The security market is remaining resilient in the face of the global economic downturn, the latest figures from Gartner have indicated.
The security software market boomed 19.8 per cent in 2007 to reach $8.7bn (£4.4bn), with email security and security information and event management (SIEM) leading the way, according to the market watcher.
Gartner listed data leakage and the need to tackle fast evolving threats as among the drivers of the market’s strong growth.
Market gorilla Symantec remained king of the jungle as it grew revenues 8 per cent to $2.77bn. The security giant bit out 26.6 per cent of the market, while McAfee and Trend Micro remained in second and third positions with an 11.8 per cent and 7.8 per cent share of the spoils, respectively.
EMC enjoyed the strongest quarter of the top six with revenues increasing from $121.8m to $414m on an annual comparison.
“In 2007, the security market did not experience any noticeable signs of a slowdown as it showed a double digit growth,” said Ruggero Contu, principal research analyst at Gartner.
“Compliance, data leakage and privacy issues, along with the need to tackle the fast evolving and sophisticated threat environment, are among the major drivers fuelling the growth of spending on security.”
Email security and SIEM were the market’s two hotspots, growing 45.4 and 32.1 per cent, respectively.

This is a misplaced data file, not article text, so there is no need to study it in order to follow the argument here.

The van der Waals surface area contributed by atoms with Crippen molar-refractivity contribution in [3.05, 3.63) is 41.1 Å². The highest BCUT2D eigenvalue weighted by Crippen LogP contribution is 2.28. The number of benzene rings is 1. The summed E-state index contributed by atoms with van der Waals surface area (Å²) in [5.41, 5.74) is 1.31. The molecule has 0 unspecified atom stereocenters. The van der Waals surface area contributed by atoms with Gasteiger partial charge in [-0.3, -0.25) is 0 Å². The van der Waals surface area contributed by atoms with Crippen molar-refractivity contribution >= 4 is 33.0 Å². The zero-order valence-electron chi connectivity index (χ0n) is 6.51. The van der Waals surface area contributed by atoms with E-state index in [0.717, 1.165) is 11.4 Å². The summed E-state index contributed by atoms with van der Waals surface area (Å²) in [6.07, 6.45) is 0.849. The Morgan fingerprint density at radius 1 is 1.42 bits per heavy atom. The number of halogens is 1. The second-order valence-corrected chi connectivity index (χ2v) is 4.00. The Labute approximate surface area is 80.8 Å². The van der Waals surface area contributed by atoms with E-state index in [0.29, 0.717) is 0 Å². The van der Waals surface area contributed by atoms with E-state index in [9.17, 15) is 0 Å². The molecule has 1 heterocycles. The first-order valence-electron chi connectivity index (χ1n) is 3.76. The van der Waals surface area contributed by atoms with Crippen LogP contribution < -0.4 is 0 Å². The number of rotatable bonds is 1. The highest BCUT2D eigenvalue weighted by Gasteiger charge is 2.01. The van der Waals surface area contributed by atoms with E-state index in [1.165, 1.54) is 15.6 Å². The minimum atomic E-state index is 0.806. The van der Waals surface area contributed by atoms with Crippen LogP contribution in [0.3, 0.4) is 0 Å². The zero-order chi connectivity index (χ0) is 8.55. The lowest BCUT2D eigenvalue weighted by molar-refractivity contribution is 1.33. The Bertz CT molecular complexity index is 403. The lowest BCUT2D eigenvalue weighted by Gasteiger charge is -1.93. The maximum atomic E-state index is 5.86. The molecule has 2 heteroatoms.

“Compliance is the primary driver for the adoption of SIEM tools, at the same time they are also adopted to tackle the increasing threats from targeted attacks and fraud. In addition, the liability that spam and malware have on corporate systems is among the key issues driving spending on e-mail security boundary tools,” said Contu.
Today saw 14 of the UK IT channel's biggest hitters come together to determine the winners of CRN's WiC awards. But what does being a WiC judge actually involve? Doug Woodburn reports
'Smaller firms may struggle to keep up with Microsoft's innovation with Dynamics' says CEO Stuart Fenton after acquiring assets from Profile Enterprise Solutions
Pete Peterson admits the firm hasn't always been the 'easiest company to do business with'
New chief exec Aaron Painter says 'longer-term strategy' could see firm tackle the Asian market